The one thing you have to do in a thank-you e-mail to save a good interview or turnaround a bad one!

So you had a great interview.  You aced it!  And then you sent off the thank-you e-mail as soon as you got home, as you are supposed to do.  You proof read it and there was not a single typo or grammatical error.  And you did not get the job.  This is what you wrote:

Dear Jane,

I want to profusely thank you and your colleagues for taking the time to interview me today for the Communications Coordinator position.  I truly enjoyed learning about Wishful Thinking, Inc.  The fact that you were all so willing to share with me your insights on the position means a lot to me. 

Rest assured I am excited about joining the team and look forward to hearing from you.

Thanks again and warm regards,

Joe

Excuse me while I shed a tear after rereading my beautiful prose.

I’m back now…

So what’s wrong with this letter?  It’s garbage!  It could be sent to anyone after any interview.  It only goes to one person; the other interviewers apparently are not worthy of an e-mail.  And most importantly, it did not do what a thank-you e-mail has to do: let the interviewer(s) know that you were listening, you heard what they said, and you get it.

So how should the thank-you e-mail be written?

Dear Jane,

Thank you very much for taking the time to meet with me this morning to discuss my candidacy for the Communications Coordinator position.  I appreciate your time and candor.

Now comes the tough part.  You have to make it personal.  How do you do that?  You choose to focus on the one thing that you believe is most important for the interviewer.

During the interview, ask the question, “If I were to get this job how could I make your life easier?”  Write down the answer.  Also write down the first unique question each interviewer asks you; you can assume that that is what is most important for them.  (When you meet individually with a number of people, they will ask many of the same questions to compare answers.  Thus my belief that the first unique question is the one of most importance to them.)  If during the interview there is an intense discussion on a specific topic, write that down and who was most “intense.”

Choose one of the three and write about it in the second paragraph.

I fully understand the importance of expanding your social media presence with a focus on the company’s values instead of products, and especially the need to promote the hiring of veterans and to assure accessibility to our website and all on-line activities by those persons with disabilities.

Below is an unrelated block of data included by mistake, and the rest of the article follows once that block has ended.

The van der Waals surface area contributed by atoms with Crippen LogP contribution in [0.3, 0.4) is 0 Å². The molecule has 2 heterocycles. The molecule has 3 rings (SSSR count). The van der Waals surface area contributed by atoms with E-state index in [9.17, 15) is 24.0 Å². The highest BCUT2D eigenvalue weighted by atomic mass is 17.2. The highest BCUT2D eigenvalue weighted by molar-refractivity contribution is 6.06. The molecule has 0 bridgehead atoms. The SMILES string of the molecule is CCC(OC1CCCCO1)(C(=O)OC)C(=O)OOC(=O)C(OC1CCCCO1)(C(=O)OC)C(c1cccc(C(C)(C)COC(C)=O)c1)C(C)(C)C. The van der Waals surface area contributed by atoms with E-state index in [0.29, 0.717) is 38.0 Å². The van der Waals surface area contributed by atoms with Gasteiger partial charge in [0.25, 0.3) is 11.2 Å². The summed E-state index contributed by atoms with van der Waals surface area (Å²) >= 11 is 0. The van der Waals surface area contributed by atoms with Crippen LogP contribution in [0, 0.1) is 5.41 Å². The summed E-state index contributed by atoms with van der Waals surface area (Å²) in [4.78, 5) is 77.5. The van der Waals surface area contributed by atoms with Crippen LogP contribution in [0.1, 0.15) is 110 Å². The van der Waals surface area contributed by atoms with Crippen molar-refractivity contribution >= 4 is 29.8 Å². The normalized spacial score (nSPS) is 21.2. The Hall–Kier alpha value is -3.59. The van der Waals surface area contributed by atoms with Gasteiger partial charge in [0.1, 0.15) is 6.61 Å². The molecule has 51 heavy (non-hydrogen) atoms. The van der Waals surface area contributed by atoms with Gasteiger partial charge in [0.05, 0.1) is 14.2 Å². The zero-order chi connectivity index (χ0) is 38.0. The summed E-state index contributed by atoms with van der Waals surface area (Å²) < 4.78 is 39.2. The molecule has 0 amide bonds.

Now she knows that you were listening to her, and everyone else will know that you were listening to them because their e-mails will focus on what was important to them.  (They will also know that you are imaginative enough to write a few different e-mails.  And, before anyone asks, you have to have everyone’s name and e-mail.  Don’t start the interview without that information.  Just ask for it.  It should not be a big deal.)

Next, if they asked for you to follow-up with some specific information, include it in the letter.  If it will take a while to get it for them, reference it so they know you did not forget and that it is on the way.  Don’t wait to send the e-mail.

Finally, the thank-you e-mail is an opportunity to correct anything you said that was incorrect, clarify an answer, or provide a better answer to a question.  Just keep it short.  When printed, the e-mail should not be more than one page in length.

If I may, I need to correct one thing I said during the interview.  I mixed up the number of followers we have on Twitter and Facebook.  The correct numbers are 24,000 for the former and 35,000 for the latter. 

Then just end it.

Thank you again for your consideration.  I truly appreciate it and look forward to hearing from you.

Sincerely,

Joe

A good thank-you e-mail can save a bad interview and a bad thank-you e-mail can destroy a good interview.

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Bruce Hurwitz is an executive recruiter, career counselor and business advisor.  In addition to serving on the Board of Directors of the Manhattan Chamber of Commerce, he chairs their Entrepreneurs Network, hosts their weekly podcast – The Voice of Manhattan Business – and serves as an Ambassador.  Visit the homepage of his website, www.hsstaffing.com, to read about the latest questionable offerings of so-called job search assistance companies.

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